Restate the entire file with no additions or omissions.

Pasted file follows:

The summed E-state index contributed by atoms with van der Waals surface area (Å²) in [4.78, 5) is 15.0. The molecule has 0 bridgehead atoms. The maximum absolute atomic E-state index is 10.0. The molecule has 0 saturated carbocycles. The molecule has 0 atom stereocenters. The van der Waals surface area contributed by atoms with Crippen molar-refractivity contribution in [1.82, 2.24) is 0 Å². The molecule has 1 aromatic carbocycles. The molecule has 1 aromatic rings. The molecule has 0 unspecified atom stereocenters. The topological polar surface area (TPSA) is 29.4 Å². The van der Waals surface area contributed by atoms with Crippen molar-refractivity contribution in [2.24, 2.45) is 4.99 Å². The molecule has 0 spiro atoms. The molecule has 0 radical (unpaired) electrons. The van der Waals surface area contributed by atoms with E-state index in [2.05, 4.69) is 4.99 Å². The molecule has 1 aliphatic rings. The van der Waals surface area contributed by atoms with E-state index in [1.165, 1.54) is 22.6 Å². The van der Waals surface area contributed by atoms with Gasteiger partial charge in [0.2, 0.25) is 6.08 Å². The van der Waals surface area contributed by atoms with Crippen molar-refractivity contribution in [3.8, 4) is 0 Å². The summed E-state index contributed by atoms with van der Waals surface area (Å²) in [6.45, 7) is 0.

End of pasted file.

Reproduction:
The summed E-state index contributed by atoms with van der Waals surface area (Å²) in [4.78, 5) is 15.0. The molecule has 0 bridgehead atoms. The maximum absolute atomic E-state index is 10.0. The molecule has 0 saturated carbocycles. The molecule has 0 atom stereocenters. The van der Waals surface area contributed by atoms with Crippen molar-refractivity contribution in [1.82, 2.24) is 0 Å². The molecule has 1 aromatic carbocycles. The molecule has 1 aromatic rings. The molecule has 0 unspecified atom stereocenters. The topological polar surface area (TPSA) is 29.4 Å². The van der Waals surface area contributed by atoms with Crippen molar-refractivity contribution in [2.24, 2.45) is 4.99 Å². The molecule has 0 spiro atoms. The molecule has 0 radical (unpaired) electrons. The van der Waals surface area contributed by atoms with E-state index in [2.05, 4.69) is 4.99 Å². The molecule has 1 aliphatic rings. The van der Waals surface area contributed by atoms with E-state index in [1.165, 1.54) is 22.6 Å². The van der Waals surface area contributed by atoms with Gasteiger partial charge in [0.2, 0.25) is 6.08 Å². The van der Waals surface area contributed by atoms with Crippen molar-refractivity contribution in [3.8, 4) is 0 Å². The summed E-state index contributed by atoms with van der Waals surface area (Å²) in [6.45, 7) is 0.